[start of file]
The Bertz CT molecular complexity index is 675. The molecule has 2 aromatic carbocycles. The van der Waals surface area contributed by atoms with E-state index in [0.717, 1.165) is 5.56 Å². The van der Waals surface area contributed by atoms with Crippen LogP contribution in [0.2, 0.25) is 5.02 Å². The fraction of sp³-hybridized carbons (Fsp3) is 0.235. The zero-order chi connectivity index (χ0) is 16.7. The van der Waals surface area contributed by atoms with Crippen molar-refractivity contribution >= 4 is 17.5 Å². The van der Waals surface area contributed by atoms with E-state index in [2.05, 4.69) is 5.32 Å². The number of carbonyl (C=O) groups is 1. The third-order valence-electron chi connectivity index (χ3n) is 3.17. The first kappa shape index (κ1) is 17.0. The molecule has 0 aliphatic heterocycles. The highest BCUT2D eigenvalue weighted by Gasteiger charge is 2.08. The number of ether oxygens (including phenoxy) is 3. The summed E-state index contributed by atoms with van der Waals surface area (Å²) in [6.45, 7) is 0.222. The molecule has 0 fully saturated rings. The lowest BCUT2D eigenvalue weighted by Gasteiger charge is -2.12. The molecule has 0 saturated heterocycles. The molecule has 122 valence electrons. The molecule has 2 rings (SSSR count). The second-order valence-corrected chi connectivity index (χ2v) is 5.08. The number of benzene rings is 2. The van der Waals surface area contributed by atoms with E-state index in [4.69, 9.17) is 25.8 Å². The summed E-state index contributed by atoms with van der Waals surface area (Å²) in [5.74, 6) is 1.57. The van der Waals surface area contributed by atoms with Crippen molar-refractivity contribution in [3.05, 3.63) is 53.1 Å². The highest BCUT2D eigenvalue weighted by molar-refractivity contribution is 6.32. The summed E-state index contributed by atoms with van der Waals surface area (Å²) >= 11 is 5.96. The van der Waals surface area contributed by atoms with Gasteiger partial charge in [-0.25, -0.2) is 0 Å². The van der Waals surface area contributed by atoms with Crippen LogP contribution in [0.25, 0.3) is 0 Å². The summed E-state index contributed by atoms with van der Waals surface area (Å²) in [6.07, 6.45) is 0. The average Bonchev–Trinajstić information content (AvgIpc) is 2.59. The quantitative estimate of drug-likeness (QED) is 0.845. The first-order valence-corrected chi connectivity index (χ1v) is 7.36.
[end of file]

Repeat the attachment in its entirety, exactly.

The Bertz CT molecular complexity index is 675. The molecule has 2 aromatic carbocycles. The van der Waals surface area contributed by atoms with E-state index in [0.717, 1.165) is 5.56 Å². The van der Waals surface area contributed by atoms with Crippen LogP contribution in [0.2, 0.25) is 5.02 Å². The fraction of sp³-hybridized carbons (Fsp3) is 0.235. The zero-order chi connectivity index (χ0) is 16.7. The van der Waals surface area contributed by atoms with Crippen molar-refractivity contribution >= 4 is 17.5 Å². The van der Waals surface area contributed by atoms with E-state index in [2.05, 4.69) is 5.32 Å². The number of carbonyl (C=O) groups is 1. The third-order valence-electron chi connectivity index (χ3n) is 3.17. The first kappa shape index (κ1) is 17.0. The molecule has 0 aliphatic heterocycles. The highest BCUT2D eigenvalue weighted by Gasteiger charge is 2.08. The number of ether oxygens (including phenoxy) is 3. The summed E-state index contributed by atoms with van der Waals surface area (Å²) in [6.45, 7) is 0.222. The molecule has 0 fully saturated rings. The lowest BCUT2D eigenvalue weighted by Gasteiger charge is -2.12. The molecule has 0 saturated heterocycles. The molecule has 122 valence electrons. The molecule has 2 rings (SSSR count). The second-order valence-corrected chi connectivity index (χ2v) is 5.08. The number of benzene rings is 2. The van der Waals surface area contributed by atoms with E-state index in [4.69, 9.17) is 25.8 Å². The summed E-state index contributed by atoms with van der Waals surface area (Å²) in [5.74, 6) is 1.57. The van der Waals surface area contributed by atoms with Crippen molar-refractivity contribution in [3.05, 3.63) is 53.1 Å². The highest BCUT2D eigenvalue weighted by molar-refractivity contribution is 6.32. The summed E-state index contributed by atoms with van der Waals surface area (Å²) >= 11 is 5.96. The van der Waals surface area contributed by atoms with Gasteiger partial charge in [-0.25, -0.2) is 0 Å². The van der Waals surface area contributed by atoms with Crippen LogP contribution in [0.25, 0.3) is 0 Å². The summed E-state index contributed by atoms with van der Waals surface area (Å²) in [6.07, 6.45) is 0. The average Bonchev–Trinajstić information content (AvgIpc) is 2.59. The quantitative estimate of drug-likeness (QED) is 0.845. The first-order valence-corrected chi connectivity index (χ1v) is 7.36.